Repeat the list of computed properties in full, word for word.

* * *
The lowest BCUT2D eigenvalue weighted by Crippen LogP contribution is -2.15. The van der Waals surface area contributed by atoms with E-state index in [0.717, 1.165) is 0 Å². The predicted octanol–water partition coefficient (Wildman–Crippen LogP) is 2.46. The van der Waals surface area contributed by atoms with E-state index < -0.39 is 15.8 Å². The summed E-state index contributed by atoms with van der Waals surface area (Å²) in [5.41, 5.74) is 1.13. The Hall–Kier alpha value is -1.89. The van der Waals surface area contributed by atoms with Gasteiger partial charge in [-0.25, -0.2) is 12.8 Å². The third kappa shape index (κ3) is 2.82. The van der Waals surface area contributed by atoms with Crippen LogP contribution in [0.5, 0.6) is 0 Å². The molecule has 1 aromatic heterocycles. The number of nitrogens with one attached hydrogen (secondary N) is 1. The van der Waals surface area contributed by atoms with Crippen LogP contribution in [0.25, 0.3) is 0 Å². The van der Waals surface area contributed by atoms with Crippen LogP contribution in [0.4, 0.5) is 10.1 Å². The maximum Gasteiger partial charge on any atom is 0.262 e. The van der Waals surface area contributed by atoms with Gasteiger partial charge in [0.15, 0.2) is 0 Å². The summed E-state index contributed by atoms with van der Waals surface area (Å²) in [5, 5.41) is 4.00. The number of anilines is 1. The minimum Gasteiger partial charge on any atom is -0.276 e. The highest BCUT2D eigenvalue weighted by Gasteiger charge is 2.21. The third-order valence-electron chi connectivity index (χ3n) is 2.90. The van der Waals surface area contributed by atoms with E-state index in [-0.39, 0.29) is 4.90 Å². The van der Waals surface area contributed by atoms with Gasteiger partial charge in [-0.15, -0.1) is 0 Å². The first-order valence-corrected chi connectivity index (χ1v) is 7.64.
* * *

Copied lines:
The lowest BCUT2D eigenvalue weighted by Crippen LogP contribution is -2.15. The van der Waals surface area contributed by atoms with E-state index in [0.717, 1.165) is 0 Å². The predicted octanol–water partition coefficient (Wildman–Crippen LogP) is 2.46. The van der Waals surface area contributed by atoms with E-state index < -0.39 is 15.8 Å². The summed E-state index contributed by atoms with van der Waals surface area (Å²) in [5.41, 5.74) is 1.13. The Hall–Kier alpha value is -1.89. The van der Waals surface area contributed by atoms with Gasteiger partial charge in [-0.25, -0.2) is 12.8 Å². The third kappa shape index (κ3) is 2.82. The van der Waals surface area contributed by atoms with Crippen LogP contribution in [0.5, 0.6) is 0 Å². The molecule has 1 aromatic heterocycles. The number of nitrogens with one attached hydrogen (secondary N) is 1. The van der Waals surface area contributed by atoms with Crippen LogP contribution in [0.25, 0.3) is 0 Å². The van der Waals surface area contributed by atoms with Crippen LogP contribution in [0.4, 0.5) is 10.1 Å². The maximum Gasteiger partial charge on any atom is 0.262 e. The van der Waals surface area contributed by atoms with Gasteiger partial charge in [0.15, 0.2) is 0 Å². The summed E-state index contributed by atoms with van der Waals surface area (Å²) in [5, 5.41) is 4.00. The number of anilines is 1. The minimum Gasteiger partial charge on any atom is -0.276 e. The highest BCUT2D eigenvalue weighted by Gasteiger charge is 2.21. The third-order valence-electron chi connectivity index (χ3n) is 2.90. The van der Waals surface area contributed by atoms with E-state index in [-0.39, 0.29) is 4.90 Å². The van der Waals surface area contributed by atoms with Gasteiger partial charge in [-0.15, -0.1) is 0 Å². The first-order valence-corrected chi connectivity index (χ1v) is 7.64.